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Recruiters Agree, Agile Experience Is Needed In Central Ohio

A discussion of recruiting in Central Ohio

Last week I attended the IIBA Columbus Chapter meeting at State Auto where a special event took place. This event features a panel of recruiters that helped the audience make ourselves better in 2019. Some were independent and others represented a company. I have been intrigued over the years of how HR processes work in IT, so I was excited to attend.

Registration required participants to provide a question for the panelists. Dan Watson, the IIBA Columbus chapter president, compiled and categorized all questions. Dan also moderated the event. My question asked if many companies were incorporating gaming into the recruiting process. The question was influenced by my presentation I gave on Scrum Master Interview Games last year at the Cinci Day Of Agile conference. Sadly, not many companies are using games in the recruiting process.

The panel of recruiters

Most of the questions asked what employers looked for in candidates. Some job seekers even challenged the panel on techniques to change careers, relocate, or other concerns like age discrimination. The panel also offered how their day-to-day activities, and how to collaborate with recruiters to show your interest. One surprising topic arose with the recruiters about companies needing agile experience. The audience did not ask the question, however the panelists agreed:

Central Ohio needs candidates with Agile experience.

This includes Scrum Masters, Agile Coaches, and those who have worked on teams that implement some kind of agile framework. Although not a surprise to me, I could see that some of the room was intrigued by this statement. I found this interesting to note, especially at an event tailored to Business Analysis.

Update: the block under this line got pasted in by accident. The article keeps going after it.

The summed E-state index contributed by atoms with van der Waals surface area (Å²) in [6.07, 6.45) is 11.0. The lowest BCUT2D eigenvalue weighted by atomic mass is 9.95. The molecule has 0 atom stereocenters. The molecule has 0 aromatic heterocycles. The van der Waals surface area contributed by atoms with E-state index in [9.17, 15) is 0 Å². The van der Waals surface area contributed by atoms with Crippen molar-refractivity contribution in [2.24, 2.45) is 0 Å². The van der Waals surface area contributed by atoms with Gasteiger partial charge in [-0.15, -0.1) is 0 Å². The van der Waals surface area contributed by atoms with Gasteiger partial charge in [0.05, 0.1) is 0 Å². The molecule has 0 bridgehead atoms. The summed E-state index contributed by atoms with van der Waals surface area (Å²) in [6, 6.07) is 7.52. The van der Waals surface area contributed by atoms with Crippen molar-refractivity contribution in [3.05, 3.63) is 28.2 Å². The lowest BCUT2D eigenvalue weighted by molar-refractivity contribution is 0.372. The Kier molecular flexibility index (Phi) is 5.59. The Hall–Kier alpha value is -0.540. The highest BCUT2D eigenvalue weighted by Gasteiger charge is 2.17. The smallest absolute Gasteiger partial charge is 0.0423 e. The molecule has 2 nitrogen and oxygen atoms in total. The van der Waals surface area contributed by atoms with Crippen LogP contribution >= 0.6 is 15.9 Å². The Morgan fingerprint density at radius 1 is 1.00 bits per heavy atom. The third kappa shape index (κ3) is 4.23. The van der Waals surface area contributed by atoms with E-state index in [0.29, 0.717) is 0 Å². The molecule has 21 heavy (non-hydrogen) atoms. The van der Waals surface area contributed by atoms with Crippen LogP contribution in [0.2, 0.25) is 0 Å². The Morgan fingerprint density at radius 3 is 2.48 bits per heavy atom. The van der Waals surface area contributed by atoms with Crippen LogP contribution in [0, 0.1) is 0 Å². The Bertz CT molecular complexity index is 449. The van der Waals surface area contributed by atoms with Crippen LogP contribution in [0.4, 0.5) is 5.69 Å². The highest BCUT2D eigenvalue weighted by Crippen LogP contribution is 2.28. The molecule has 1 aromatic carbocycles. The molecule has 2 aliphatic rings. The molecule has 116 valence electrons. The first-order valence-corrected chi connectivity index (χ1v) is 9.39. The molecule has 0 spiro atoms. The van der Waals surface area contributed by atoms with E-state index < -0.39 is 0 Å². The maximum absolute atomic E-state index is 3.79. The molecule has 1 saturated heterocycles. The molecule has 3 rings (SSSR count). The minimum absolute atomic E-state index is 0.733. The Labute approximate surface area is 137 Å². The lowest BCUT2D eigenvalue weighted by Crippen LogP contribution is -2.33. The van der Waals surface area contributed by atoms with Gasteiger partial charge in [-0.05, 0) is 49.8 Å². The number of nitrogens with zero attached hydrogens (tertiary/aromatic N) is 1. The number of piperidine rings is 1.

The audience was very engaged at the event. We discussed some common themes, like how to dress and present yourself, be on time for your interview, etc.

The panel also addressed some things that surprised me:

  1. Resumes get 10-30 seconds of consideration. I thought it was closer to a minute, so you have to make yours stand out.
  2. Don’t include an objective statement in your resume. They offer no value unless you are changing your career.
  3. Immediate, creative attention-getters should be on your resume. Some examples given were a creative banner, creative structure, or other visual aids you would find on a dashboard.
  4. Resumes should only include relevant experience, and be 2 pages long, tops. Too long or too short and you are wasting everyone’s time, including yours.
  5. Interviewers are looking for your behaviors over your experience. This is especially important when working on teams. For example, .NET as a skill might be important, but working with others to select the right solutions is preferred. This fact is especially important when changing careers. Impress a recruiter with how your would perform at the job and you will likely impress a hiring manager.
  6. Follow up with recruiters 1-2 times per week. Recruiters want you to work with them to know you are serious about finding the best opportunity for you. One of the panelists said that he makes 20-30 calls per day, which explains why sometimes things fall through the cracks.
  7. Recruiters spend most of their day on Linked In. Indeed, Monster and similar tools are secondary and don’t provide much value these days.

Be sure to check out the IIBA Columbus website for future events.